Weekly genetics review: How much focus should be placed on EMA?

Genetics editor Alastair Rayner, 09/04/2024

EYE Muscle Area (EMA) is a trait often discussed by producers as being a desirable trait to include in their selection decisions. However narrowing down the reason as to why that trait is so desirable often results in some generally vague responses.

Mostly the response is that increased EMA is a good thing, as it means more muscling and potentially, more valuable animals.

While the intent of these responses is generally correct, it is worth spending a little more time to understand what EMA descriptions mean, and if it is a priority trait for producers to include when seeking to increase carcase value.

There is well-proven data demonstrating the value placed on cattle that exhibit higher amounts of muscling at the point of sale. The most comprehensive study in these areas was conducted by the NSW DPI over many years, analysing the market differences paid through sales reported by the National Livestock Reporting Service (NLRS), and prior to that, the NEW Meat Authority.

This work, published by the late Bill McKiernan, demonstrated a consistent premium of 14c-26c/kg across all saleyard market categories.

These premiums are based on the differences displayed in muscle score across all breeds, ages and weight categories reported by the NLRS. While in some quarters there has been some resistance to the concept of muscle scoring, the broader industry uses muscle scores to describe cattle in physical sales through yards and platforms such as AuctionsPlus.

In one sense the challenge for some people in using muscle scores is that it is a visual process, that requires a full assessment of the volume of the muscle displayed by the animal. This requires assessing the length of body, the depth and width of the body. These assessments are made independent of the influence of fatness. It is definitely a skill that requires an assessor to develop and practice, particularly when looking at cattle of various breed types.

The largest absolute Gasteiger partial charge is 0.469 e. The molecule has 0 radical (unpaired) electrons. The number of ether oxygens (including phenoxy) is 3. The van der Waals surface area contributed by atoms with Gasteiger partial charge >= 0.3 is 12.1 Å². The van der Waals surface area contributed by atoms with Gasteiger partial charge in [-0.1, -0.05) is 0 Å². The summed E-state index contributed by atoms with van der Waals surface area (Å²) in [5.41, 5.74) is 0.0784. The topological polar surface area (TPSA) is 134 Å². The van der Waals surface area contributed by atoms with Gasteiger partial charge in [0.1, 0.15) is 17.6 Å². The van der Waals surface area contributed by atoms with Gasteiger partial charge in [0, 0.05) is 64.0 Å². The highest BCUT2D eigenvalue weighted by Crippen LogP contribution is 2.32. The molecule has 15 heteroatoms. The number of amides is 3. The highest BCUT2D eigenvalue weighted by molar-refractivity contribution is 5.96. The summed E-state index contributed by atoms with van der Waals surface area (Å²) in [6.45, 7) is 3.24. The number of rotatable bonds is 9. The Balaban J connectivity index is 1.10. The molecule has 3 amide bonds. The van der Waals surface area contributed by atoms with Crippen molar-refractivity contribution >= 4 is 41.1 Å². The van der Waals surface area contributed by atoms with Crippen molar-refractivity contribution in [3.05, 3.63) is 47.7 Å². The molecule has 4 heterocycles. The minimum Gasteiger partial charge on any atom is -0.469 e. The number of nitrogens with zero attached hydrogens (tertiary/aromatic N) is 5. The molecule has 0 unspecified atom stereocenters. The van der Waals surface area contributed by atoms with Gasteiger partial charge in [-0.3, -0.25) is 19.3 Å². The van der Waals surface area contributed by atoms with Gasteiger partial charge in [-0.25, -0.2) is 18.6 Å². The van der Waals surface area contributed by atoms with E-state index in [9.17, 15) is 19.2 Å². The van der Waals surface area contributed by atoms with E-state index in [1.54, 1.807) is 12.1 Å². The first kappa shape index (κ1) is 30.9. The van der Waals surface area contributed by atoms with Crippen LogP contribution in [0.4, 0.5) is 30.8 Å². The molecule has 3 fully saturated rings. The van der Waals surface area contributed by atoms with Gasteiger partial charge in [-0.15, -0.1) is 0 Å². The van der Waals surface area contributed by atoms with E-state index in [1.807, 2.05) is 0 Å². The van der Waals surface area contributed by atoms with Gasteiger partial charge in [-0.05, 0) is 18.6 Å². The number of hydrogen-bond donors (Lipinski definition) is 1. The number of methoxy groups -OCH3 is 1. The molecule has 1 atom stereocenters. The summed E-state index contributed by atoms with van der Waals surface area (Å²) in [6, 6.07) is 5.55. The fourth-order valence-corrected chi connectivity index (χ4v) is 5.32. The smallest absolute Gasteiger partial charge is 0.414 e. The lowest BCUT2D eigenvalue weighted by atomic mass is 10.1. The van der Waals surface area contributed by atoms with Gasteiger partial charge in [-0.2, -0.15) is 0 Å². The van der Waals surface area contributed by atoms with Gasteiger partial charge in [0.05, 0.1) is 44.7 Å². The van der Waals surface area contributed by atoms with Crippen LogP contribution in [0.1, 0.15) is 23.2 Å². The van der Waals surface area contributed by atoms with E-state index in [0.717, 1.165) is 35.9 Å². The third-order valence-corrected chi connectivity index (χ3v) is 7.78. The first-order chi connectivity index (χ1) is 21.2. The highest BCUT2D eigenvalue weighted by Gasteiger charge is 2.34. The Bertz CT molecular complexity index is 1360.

For some people attempting to assess muscling is a challenge, and it often sees confusion as fat cover can be mistaken for muscling. A simple point to remember is that muscle bulges and is round, while fat wobbles, shrouds and smooths-out the appearance of an animal. This confusion often causes people to avoid using muscle scores and instead consider only Eye Muscle Area as their indicator of muscling.

The Eye Muscle (longissimus dorsi) is measured either by ultrasound in live animals or using an AUSMeat Standard grid to count each square centimetre covered by the muscle on a quartered carcase.

Relationship between EMA and muscle score

There is a relationship between EMA and muscle score. However, it is important to recognise some biological influences that can make this relationship less valuable than many producers may realise.

Firstly, the relationship between the two has to be considered at the same weight when looking to assess or select cattle. EMA will increase to reflect the increase in size and weight of the animal.

On the other hand, muscle score may remain unchanged or could change depending on the true muscularity of the animal. The difference between the two measures lies in the fact that Muscle Score is an evaluation of the proportion of red meat in the body, while EMA is simply a surface area measurement of a sample muscle, in cross section.

These observations were confirmed in research that was published in the 1990s within the Proceedings of the Australian Society of Animal Production. The work by Dr Ray Johnson and others, from the University of Queensland, considered three separate studies into the value of using EMA as a predictor of muscle percentage in beef carcases. The study found that “When added to a fat thickness measurement and carcase weight in lightweight carcasses (97-250kg) or in carcasses with a wide weight range (140-356 kg), eye muscle area was of limited value.”